- first-person interactive story video game
Gone Home screenshotCredit: Fullbright. Fair use.Source data licensing:
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ReviewsA beautifully told short story in game form
As usual, I’m late to the party. Gone Home caused quite a stir when it came out in 2013. Many critics and players loved it; some angry gamers hated it, some of that hatred helped fuel the misogyny horror show known as Gamergate. Today, Gone Home is available for Windows, Linux, Mac, Switch, PS4, Xbox One, iOS, and your toaster. It remains a polarizing game, and it’s not hard to see why. You can finish the game in 2-3 hours; it features no conventional “puzzles” or action, and one of its central themes is a lesbian coming-out story.
Gone Home is a first-person exploratory game. It’s the mid-90s, you’re 21-year-old Katie Greenbriar, home from your big European adventure, only to find that your parents and sister are not there. What happened? While a storm rages outside, you walk from room to room of the “psycho house” your family moved into, trying to find clues to their disappearance. The home is littered with paper—handwritten notes, letters, photographs, receipts, books, post-its, and so on. Some notes lead to audio logs that add to the evolving story.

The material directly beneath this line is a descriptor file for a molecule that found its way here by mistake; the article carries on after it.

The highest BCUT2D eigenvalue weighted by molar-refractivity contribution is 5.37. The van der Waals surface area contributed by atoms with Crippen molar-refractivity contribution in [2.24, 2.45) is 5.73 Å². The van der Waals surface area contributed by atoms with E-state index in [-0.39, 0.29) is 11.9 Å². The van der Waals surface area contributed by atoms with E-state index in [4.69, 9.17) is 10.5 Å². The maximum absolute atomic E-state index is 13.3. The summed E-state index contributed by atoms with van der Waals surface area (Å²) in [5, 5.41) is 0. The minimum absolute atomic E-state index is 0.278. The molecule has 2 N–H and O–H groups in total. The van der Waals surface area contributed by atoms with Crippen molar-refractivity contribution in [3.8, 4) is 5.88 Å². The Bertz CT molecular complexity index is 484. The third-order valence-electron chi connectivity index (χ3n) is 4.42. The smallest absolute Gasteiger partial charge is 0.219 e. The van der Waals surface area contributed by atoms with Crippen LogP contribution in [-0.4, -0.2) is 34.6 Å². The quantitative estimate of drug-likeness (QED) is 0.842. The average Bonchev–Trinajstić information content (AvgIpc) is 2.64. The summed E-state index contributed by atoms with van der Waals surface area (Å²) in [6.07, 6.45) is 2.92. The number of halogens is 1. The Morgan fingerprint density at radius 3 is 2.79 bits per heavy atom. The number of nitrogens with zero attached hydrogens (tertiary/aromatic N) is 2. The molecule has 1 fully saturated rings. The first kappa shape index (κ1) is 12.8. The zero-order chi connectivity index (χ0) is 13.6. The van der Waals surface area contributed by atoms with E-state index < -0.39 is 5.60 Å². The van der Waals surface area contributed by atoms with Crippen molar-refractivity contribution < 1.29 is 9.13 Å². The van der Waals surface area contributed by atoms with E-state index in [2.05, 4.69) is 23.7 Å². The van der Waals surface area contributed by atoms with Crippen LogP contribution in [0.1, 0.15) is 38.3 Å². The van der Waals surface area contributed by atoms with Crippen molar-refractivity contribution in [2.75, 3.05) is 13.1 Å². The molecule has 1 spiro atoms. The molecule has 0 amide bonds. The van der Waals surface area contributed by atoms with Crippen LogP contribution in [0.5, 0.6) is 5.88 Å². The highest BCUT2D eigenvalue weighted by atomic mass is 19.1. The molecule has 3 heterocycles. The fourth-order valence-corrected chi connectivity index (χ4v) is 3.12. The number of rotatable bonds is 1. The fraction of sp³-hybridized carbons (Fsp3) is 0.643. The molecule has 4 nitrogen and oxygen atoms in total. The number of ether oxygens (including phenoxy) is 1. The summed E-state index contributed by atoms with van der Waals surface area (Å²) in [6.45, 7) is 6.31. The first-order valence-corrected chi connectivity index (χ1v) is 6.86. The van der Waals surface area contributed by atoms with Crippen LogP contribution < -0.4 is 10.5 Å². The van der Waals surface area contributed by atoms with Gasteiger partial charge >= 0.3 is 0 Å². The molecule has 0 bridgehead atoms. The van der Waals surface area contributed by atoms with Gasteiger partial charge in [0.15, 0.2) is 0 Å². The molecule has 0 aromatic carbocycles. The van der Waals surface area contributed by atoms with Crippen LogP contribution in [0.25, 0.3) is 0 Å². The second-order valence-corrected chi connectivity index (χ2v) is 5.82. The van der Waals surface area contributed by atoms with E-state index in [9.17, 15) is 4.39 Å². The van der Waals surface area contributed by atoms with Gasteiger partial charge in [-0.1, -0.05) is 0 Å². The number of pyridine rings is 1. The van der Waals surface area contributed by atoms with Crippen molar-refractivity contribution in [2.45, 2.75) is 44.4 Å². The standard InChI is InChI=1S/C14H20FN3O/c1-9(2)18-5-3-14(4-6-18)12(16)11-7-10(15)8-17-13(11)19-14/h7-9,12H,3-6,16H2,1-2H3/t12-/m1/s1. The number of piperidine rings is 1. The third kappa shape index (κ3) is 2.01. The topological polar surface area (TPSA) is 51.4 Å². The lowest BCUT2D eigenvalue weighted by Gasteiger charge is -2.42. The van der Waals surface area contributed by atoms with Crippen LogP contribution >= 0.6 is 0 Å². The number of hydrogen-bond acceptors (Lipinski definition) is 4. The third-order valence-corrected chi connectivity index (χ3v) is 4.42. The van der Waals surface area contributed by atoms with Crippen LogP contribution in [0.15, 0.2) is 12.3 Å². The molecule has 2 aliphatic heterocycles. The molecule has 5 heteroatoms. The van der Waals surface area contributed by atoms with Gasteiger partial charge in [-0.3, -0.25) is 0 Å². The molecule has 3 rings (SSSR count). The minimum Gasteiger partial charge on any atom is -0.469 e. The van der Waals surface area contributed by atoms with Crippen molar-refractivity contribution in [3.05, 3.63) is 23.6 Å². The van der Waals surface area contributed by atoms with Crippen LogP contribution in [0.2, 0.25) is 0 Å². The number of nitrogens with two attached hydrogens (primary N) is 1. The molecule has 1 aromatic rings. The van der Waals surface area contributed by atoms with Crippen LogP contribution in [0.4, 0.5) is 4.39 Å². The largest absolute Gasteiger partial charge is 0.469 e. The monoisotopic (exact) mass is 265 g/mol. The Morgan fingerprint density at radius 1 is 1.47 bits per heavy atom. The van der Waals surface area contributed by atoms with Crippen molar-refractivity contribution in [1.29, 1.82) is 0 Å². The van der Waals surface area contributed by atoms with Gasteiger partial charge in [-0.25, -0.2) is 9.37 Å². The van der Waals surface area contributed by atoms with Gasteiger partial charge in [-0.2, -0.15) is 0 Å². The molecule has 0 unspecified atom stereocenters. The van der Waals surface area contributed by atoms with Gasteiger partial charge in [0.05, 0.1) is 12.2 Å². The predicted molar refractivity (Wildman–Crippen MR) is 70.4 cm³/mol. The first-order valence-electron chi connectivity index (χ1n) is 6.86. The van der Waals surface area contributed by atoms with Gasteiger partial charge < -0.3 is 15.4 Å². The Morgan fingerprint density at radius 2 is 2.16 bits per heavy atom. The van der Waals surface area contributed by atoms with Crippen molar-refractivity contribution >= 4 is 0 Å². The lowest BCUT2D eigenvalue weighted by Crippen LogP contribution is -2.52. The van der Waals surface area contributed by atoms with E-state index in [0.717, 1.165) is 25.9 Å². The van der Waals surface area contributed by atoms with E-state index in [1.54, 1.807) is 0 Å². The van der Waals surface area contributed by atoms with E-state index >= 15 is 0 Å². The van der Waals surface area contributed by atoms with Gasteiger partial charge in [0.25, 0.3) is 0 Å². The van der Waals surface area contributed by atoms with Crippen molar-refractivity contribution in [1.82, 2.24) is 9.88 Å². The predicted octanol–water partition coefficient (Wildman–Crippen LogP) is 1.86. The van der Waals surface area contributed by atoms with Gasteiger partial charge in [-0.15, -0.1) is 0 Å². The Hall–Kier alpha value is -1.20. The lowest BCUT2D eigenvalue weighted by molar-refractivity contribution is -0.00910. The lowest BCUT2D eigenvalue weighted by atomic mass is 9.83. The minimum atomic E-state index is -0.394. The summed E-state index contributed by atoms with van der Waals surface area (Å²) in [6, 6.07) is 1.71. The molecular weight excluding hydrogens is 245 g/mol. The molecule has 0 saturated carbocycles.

To find out what happened to your sister, you may have to figure out a way into her personal locker. (Credit: Fullbright. Fair use.)
Unlike a point-and-click adventure, where almost every item you encounter has some role to play, here you can interact with countless objects—pens, glasses, knick knacks, etc.—but most of them have no relevance to the plot. You have to sort through the messy home, and the house has a few secrets of its own.
There’s remarkable attention to detail, especially in the riot grrrl aesthetic of your sister’s belongings. In addition to zines and posters, you can even pick up and play cassettes with music featuring bands like Bratmobile and Heavens to Betsy.
Gaming is now a bigger tent than it ever was, and just as writing has room for short stories, gaming has room for experiences like this, where your own interpretation of a story takes precedence over puzzles or action.
My biggest criticism is that the sheer abundance of paper clues made the game a bit less atmospheric, more like an artificial world that an author has littered with stuff I’m supposed to find. Someone needs to teach the Greenbriars about recycling.
The game makes up for flaws like this with a layered story that is moving and well-told. If you’re not looking for a 20 hour diversion or a 200 hour addiction, and if exploring a story on your own terms sounds appealing, then I recommend giving Gone Home a spin. I wouldn’t have bought it at the regular price of $15, but at a discounted $6 price on GOG, it was well worth the money.